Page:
The acquisition was revealed by David Lieb, Bump chief executive and co-founder, on the company’s blog and comes as Apple turns its attentions to a competing technology called Bluetooth Low Energy.
Bump was a popular app among iPhone owners due to Apple phones not having any NFC technology, which enables the sharing of information by touching phones against sensors.
Apple is rolling out a service called AirDrop to its new iOS 7 operating system, which uses Bluetooth to "quickly and easily share content with people nearby".
The new iOS operating also includes an iBeacon feature that allows small wireless sensors to be placed in any physical space to transmit data to the iPhone using Bluetooth Low Energy.
Owners of iPhones will consequently not need to install Bump on their phone to transfer information between devices easily.
Bump explains on its frequently asked questions section that its technology used the phone’s sensors to "feel" a bump and send information up in the cloud, with an algorithm determining the device the information should be transferred to.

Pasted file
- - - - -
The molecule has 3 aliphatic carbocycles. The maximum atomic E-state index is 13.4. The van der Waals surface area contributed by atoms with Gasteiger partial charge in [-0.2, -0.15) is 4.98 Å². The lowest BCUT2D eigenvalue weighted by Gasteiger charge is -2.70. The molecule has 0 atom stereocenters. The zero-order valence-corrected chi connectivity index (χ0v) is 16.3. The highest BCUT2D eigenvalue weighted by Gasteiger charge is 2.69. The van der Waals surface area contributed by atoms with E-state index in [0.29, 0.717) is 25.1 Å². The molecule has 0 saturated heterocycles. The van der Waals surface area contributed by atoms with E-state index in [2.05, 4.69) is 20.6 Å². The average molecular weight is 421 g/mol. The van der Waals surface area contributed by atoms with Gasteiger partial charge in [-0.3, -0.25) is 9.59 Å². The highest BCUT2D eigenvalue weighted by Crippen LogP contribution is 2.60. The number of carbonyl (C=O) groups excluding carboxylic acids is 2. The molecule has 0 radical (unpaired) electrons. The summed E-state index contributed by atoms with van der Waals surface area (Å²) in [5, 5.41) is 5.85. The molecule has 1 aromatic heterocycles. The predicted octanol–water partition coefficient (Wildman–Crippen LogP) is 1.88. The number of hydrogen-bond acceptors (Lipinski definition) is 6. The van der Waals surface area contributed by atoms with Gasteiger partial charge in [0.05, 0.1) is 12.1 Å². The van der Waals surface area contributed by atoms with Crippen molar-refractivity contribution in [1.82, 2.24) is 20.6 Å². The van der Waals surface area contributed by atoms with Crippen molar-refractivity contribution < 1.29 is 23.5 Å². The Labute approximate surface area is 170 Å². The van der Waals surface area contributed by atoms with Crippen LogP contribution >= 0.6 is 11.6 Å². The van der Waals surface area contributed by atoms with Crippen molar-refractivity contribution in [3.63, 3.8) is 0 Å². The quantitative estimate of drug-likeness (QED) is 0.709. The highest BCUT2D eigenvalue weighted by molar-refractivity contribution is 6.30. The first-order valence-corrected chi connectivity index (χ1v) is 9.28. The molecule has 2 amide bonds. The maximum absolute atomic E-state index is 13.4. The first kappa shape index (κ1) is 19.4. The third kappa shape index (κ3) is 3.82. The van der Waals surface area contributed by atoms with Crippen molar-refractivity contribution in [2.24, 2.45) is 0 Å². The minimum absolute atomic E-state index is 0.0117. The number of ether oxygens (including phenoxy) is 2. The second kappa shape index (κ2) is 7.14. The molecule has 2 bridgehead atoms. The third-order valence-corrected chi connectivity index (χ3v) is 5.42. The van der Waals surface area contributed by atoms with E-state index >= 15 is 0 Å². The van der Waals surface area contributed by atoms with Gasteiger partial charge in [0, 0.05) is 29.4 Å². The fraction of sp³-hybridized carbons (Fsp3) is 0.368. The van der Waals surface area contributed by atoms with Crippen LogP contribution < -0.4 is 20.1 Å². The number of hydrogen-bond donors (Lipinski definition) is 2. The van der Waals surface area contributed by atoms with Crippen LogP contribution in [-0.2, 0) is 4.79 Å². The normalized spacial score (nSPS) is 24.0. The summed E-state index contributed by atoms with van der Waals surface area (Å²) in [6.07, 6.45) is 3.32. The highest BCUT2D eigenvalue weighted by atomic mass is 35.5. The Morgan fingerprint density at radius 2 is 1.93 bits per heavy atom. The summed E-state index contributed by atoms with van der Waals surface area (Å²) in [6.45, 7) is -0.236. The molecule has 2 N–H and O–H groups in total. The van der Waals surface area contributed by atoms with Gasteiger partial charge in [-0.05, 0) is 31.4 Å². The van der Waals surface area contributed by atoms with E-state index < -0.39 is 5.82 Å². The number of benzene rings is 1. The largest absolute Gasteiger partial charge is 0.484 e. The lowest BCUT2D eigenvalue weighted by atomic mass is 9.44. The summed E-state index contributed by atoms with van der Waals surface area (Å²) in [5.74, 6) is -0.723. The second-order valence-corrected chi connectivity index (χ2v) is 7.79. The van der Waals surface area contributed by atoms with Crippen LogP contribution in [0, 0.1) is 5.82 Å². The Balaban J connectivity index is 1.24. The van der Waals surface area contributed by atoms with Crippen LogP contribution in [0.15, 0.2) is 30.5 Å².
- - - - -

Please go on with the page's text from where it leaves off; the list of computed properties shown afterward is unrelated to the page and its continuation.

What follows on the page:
Google has traditionally focused on NFC technology for transferring information on Android phones, but its acquisition of Bump appears to show it is moving away from its reliance on NFC.
In the blog post announcing the acquisition, Lieb said: "We strive to create experiences that feel like magic, enabled behind the scene with innovations in maths, data processing, and algorithms.
"So we couldn’t be more thrilled to join Google, a company that shares our belief that the application of computing to difficult problems can fundamentally change the way that we interact with one another and the world."